It takes all sorts of people to make the world go ’round. This applies threefold to the world of comics, which makes me appreciate the beautifully eccentric work of Jeff Lemire even more. As awesome as he’s done on DC titles like Animal Man and JLA (soon to be the JLC or as he’s dubbed them, the JL, eh?), the place that Lemire truly shines is in his original works like Sweet Tooth, Trillium, and The Underwater Welder.
In an industry filled with creative teams leaving books, artists switching out in the middle of issues, and writers being strong-armed in to telling stories the publishers want, Lemire is the proverbial one man band…he writes AND draws. His amazingly twisted stories are always accented by his very unique, but always gorgeous art style.
If I had to compare Lemire’s work to any creator in popular culture, I’d have to call him the Tim Burton of comics. Each of his stories are fresh, original, and are beautifully dark. It’s a style of storytelling that I admittedly didn’t love at first, but I’ve grown to love. It’s hard for me to put my finger on, but it seems like every time I read an issue of Lemire’s original work I feel like I’m reading something important to comics.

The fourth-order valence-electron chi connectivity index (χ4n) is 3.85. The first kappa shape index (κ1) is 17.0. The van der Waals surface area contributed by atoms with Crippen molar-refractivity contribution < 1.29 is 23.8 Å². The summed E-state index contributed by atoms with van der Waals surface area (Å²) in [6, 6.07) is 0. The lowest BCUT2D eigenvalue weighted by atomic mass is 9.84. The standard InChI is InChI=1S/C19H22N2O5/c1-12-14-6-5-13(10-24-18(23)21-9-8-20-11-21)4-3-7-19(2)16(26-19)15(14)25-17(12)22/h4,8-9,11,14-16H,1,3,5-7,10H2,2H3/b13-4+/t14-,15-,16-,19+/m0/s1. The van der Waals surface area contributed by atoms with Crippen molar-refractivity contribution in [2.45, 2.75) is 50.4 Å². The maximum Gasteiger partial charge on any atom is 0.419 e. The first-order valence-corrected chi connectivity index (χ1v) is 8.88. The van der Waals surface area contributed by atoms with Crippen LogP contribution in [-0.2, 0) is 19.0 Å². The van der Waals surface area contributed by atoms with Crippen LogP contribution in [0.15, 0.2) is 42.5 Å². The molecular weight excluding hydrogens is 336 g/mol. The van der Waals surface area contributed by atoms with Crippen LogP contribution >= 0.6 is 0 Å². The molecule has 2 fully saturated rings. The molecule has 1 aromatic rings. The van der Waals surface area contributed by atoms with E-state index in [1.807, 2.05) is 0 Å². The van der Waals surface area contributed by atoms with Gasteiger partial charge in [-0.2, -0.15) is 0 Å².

As I write this I’m looking over at my big rack of comics and the first thing that catches my eye is Trillium #2. (If you haven’t been reading Trillium, let my fellow contributor Julz give you a few reasons why here. Each Lemire cover I’ve seen is worthy of being framed and hung over someone’s fireplace. It doesn’t end with the covers, you can see in every panel the TLC that Lemire puts in to his work.
As I said before, I wasn’t always such a big Lemire supporter. When I first saw some of his worked, it seemed a bit too ‘out there’ for my taste. (Though I thought the art was beautiful even then, maybe I SHOULD’VE judged a book by its cover!) He’s telling some of, if not the most fresh and original stories in comics. I’ve loved Trillium, Sweet Tooth, and even his work for DC in the New 52. (Animal Man & the upcoming JLC) If you haven’t checked out his stuff yet because you think what I did, don’t. Lemire’s work is brilliant and beautiful from cover to cover and it’s something we’ll still be talking about years from now. Witness it for yourself so you, like those that came before us, can say, ‘I was there for that, and it was even more incredible then!’